A Nation Stumbles: Education Doesn't Have To

October 17, 2010
By GreenBallerina GOLD, Pelham, Alabama
GreenBallerina GOLD, Pelham, Alabama
11 articles 2 photos 3 comments

Favorite Quote:
"All glory comes from daring to begin. "
Ware, Eugene F.

"Don't worry about the world coming to an end today. It is already tomorrow in Australia." ~Charles Schulz


“It’s not hard to see why rich countries excel in education—or why educated countries prosper.” (Newsweek, Aug. 23 & 30, 2010, pg 36)

During the crisis of the recession, Congress has focused on health-care, job employment, and bailing out big corporation, but it seems education has been placed on the back-agenda of the recovery process. Education is probably the key to the restoring of the economical system and the credit of the US. Colleges’ endowments shrunk during the fall of the economy, so they cut programs and limit scholarship opportunities to balance out the budgets. Congress, however, does not seem to be jumping to their rescue.

As an upcoming college freshman, I believe the government and Congress should focus on providing money for college instead of bailing out big corporations and crocked organizations. Society needs to better equip the future generation. These people are the future business owners and politicians. A better education will prepare us for the state of the nation.

Learning problem solving and creativity is the fundamentals of the educational system. Science and Math are problem solving skills, logic, and trail-and-error. Fine Arts instill creativity, individuality, and culture within us. If the future generation is lacking in these basics, then the economy and the free enterprise, which our great nation is based upon, will collapse upon itself.

As a graduating high school senior, attending college has been a dream of me in my quest for a degree in Dance Therapy. But I learned quickly colleges are not cheap. Though college tuition has risen every year, annual scholarships opportunities have disappear; scholarships that were depended on. Recreational scholarships and academic scholarships are losing funding and are being cut. Financial aid is probably out of the question for a daughter whose dad holds two jobs at UAB campus and a mom who holds a position at Regions Department in Riverchase. My father always stressed the importance of money due to the fact that I have a twin and an older sister.

Though the situation seems unbeatable by a small group of citizens, we can all start small by encouraging local businesses that sponsor scholarships to possibly cut in other areas instead of education. Your opinion means much to the structure of the community.
One voice ignites a thousand.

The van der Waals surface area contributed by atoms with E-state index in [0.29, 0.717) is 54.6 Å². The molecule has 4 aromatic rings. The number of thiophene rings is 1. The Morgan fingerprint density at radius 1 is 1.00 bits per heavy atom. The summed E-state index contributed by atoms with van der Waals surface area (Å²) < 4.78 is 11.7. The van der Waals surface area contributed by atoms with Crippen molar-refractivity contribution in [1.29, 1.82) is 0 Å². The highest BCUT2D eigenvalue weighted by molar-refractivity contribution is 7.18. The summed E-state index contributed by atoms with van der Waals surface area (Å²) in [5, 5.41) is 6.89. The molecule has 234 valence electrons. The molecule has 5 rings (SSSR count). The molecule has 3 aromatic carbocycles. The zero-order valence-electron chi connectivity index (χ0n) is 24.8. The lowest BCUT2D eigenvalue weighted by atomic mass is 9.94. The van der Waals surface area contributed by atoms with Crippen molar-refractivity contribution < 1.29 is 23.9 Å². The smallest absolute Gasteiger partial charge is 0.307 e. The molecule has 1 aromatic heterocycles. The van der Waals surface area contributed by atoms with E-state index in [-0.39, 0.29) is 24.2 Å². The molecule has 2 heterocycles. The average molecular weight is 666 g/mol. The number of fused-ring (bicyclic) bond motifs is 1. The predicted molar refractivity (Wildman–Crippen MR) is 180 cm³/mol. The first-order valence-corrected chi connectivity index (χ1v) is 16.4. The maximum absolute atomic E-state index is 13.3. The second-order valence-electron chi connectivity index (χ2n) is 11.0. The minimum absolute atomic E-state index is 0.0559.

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This article has 2 comments.


on Oct. 22 2010 at 6:40 am
GreenBallerina GOLD, Pelham, Alabama
11 articles 2 photos 3 comments

Favorite Quote:
"All glory comes from daring to begin. "
Ware, Eugene F.

"Don't worry about the world coming to an end today. It is already tomorrow in Australia." ~Charles Schulz

if our country spends the most money per pupil then why are we not in the top 10 most educated countries. Besides i'm taking about scholorships and how colleges have dropped programs. I could have gone to an instate school but they last year dropped the dance program and now i have to pay twice as much to go to a school out of state.

on Oct. 22 2010 at 2:21 am
Treefiddy BRONZE, Tarzana, California
1 article 0 photos 158 comments

This country spends more money on education per pupil than any other country in the world. It is obvious that more money isn't going to solve the problem of the failing public education system. What we need to do is defederalize education and offer school vouchers. The big teachers unions, including the NEA, are bankrupting this country and furnishing pension plans and salaries double of what the average person in the private sector makes. The whole talking point that we havn't spent enough money on education is a lie perpetuated by these thuggish union organizations, which also have adamantly opposed school vouchers. With school vouchers, parents would be able to send their child to the private school of their choosing, creating a market environment where teachers and school would have to compete for customers. Today, public school is basically a monopoly; if a parent wishes to send their child to private school, they must basically pay twice for their child's education because of the taxes imposed for the public school system.

The unions have made it virtually impossible to fire bad teachers. With the cost of appeals and procedure, it costs about $100,000 to fire a bad teacher. Instead of firing bad teachers, they simply move them down to more faulty schools, with students who need competent teachers most. The practice has been called "dance of the lemons". More money and more power to the unions will not fix our faulty education system.



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